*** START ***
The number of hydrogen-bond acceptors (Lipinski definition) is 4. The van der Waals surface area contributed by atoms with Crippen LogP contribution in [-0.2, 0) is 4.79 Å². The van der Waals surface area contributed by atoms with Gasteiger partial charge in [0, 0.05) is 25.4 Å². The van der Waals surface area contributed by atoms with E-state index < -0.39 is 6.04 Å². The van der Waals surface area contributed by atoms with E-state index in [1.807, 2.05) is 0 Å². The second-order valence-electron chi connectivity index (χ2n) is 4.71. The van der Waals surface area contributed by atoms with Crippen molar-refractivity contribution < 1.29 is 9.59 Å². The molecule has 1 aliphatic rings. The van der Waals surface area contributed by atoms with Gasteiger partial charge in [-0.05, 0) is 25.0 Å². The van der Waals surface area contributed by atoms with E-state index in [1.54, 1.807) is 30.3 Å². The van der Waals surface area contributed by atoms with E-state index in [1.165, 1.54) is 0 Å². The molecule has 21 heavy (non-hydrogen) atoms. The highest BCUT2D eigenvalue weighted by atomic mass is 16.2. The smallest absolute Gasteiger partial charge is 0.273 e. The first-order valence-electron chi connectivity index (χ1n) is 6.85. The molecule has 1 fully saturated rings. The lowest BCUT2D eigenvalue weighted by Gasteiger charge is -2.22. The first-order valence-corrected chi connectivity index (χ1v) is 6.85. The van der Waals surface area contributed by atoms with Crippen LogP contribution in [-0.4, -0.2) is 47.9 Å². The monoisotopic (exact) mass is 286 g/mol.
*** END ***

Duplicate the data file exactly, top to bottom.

The number of hydrogen-bond acceptors (Lipinski definition) is 4. The van der Waals surface area contributed by atoms with Crippen LogP contribution in [-0.2, 0) is 4.79 Å². The van der Waals surface area contributed by atoms with Gasteiger partial charge in [0, 0.05) is 25.4 Å². The van der Waals surface area contributed by atoms with E-state index < -0.39 is 6.04 Å². The van der Waals surface area contributed by atoms with E-state index in [1.807, 2.05) is 0 Å². The second-order valence-electron chi connectivity index (χ2n) is 4.71. The van der Waals surface area contributed by atoms with Crippen molar-refractivity contribution < 1.29 is 9.59 Å². The molecule has 1 aliphatic rings. The van der Waals surface area contributed by atoms with Gasteiger partial charge in [-0.05, 0) is 25.0 Å². The van der Waals surface area contributed by atoms with E-state index in [1.54, 1.807) is 30.3 Å². The van der Waals surface area contributed by atoms with E-state index in [1.165, 1.54) is 0 Å². The molecule has 21 heavy (non-hydrogen) atoms. The highest BCUT2D eigenvalue weighted by atomic mass is 16.2. The smallest absolute Gasteiger partial charge is 0.273 e. The first-order valence-electron chi connectivity index (χ1n) is 6.85. The molecule has 1 fully saturated rings. The lowest BCUT2D eigenvalue weighted by Gasteiger charge is -2.22. The first-order valence-corrected chi connectivity index (χ1v) is 6.85. The van der Waals surface area contributed by atoms with Crippen LogP contribution in [-0.4, -0.2) is 47.9 Å². The monoisotopic (exact) mass is 286 g/mol.